; (jvm!java-util-HashMap-get map key)
; (jvm!get map key)
;
; getting an instance field
; jvm!java-awt-Rectangle-x.rect
; jvm!x.rect
;
; setting an instance field
; (jvm!java-awt-Rectangle-x= rect newx)
; jvm!java-awt-Rectangle-x=.rect.newx
; (jvm!x= rect newx)
; jvm!x=.rect.newx
;
; accessing an inner class (a non-static nested class) as a Class
;   instance
; jvm!com-example-OuterClass-InnerClass-class
; jvm!InnerClass.outer!class
;
; constructing an instance of an inner class
; jvm!com-example-OuterClass-InnerClass-new.outer
; (jvm!InnerClass.outer!new)
;
; some makeshift importing
; (= jutil jvm!java-util
;    weakhash jutil!WeakHashMap-new)
; (def jweak (x)
;   (if (ajava x jutil!Map-class)
;     weakhash.x
;       (isa x 'table)
;     (let result (weakhash)
;       (each (k v) x
;         (jvm!put result k v))
;       result)
;     (err "A non-map was passed to 'jweak.")))

But what this inconsistent interface gets us most of all is a different form of consistency: Greater consistency between Jarc and Rainbow. Now that the jvm function exists, if I want to add some other feature to Lathe that requires me to make JVM calls, I may be able to get away with writing the same code on both platforms.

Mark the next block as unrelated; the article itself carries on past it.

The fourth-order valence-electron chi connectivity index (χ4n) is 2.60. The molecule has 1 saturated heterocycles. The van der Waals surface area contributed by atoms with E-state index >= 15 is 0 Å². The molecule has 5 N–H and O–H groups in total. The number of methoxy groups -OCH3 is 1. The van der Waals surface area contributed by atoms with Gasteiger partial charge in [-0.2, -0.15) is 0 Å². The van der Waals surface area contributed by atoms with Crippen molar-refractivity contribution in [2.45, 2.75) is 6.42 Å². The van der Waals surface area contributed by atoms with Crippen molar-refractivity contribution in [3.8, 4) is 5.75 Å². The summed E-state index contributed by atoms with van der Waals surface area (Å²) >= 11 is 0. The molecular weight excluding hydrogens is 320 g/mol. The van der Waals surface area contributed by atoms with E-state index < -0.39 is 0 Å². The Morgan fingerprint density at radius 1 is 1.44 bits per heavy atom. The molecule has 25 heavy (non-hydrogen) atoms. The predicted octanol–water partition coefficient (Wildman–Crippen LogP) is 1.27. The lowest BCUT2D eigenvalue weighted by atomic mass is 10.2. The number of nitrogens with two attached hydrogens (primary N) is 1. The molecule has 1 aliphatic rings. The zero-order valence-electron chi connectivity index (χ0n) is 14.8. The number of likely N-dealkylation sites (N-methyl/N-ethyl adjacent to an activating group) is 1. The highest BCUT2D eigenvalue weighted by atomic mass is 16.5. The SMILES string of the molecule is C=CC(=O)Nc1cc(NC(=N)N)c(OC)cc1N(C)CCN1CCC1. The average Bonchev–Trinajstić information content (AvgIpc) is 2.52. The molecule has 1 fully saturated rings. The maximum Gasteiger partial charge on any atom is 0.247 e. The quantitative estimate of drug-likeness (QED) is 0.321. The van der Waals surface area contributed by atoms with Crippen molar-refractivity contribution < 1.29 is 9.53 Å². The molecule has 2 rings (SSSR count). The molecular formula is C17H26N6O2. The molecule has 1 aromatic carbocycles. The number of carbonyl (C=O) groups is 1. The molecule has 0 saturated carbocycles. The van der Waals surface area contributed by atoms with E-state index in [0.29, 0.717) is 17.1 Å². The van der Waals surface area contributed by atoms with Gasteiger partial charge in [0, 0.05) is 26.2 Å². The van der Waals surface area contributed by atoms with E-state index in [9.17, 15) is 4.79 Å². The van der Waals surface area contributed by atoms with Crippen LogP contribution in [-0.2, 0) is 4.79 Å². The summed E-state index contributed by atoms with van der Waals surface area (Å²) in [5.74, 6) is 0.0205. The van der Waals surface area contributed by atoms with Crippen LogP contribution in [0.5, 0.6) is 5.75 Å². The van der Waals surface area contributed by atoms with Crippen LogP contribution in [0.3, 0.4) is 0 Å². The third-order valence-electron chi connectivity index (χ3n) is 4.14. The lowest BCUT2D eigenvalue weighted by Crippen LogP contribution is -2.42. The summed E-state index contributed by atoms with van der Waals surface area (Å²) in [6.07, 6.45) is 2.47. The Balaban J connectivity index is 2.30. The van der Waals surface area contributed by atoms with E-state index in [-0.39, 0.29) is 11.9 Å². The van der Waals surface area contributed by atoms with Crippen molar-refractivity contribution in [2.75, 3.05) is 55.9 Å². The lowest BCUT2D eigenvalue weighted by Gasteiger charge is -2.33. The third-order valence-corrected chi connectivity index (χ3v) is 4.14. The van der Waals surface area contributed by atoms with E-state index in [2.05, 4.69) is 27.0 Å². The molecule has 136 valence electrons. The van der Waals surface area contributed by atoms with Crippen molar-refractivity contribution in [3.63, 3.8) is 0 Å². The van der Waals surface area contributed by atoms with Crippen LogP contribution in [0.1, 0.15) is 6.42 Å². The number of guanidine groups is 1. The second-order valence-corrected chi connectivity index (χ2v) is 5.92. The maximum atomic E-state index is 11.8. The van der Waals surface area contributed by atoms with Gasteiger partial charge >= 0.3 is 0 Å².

It’s not quite as easy as that. Both platforms do certain things for you automatically, namely converting between Arc types and JVM types and deciding which JVM method/constructor best suits the Arc parameters you’ve given. An Arc library can’t easily overcome that; it can’t get its hands on certain kinds of JVM value, since they’re converted before Arc even sees them. Therefore, rather than putting abstraction inversion complexity on top of jv.jvm‘s other complexity, I’ve had it go with the flow for now.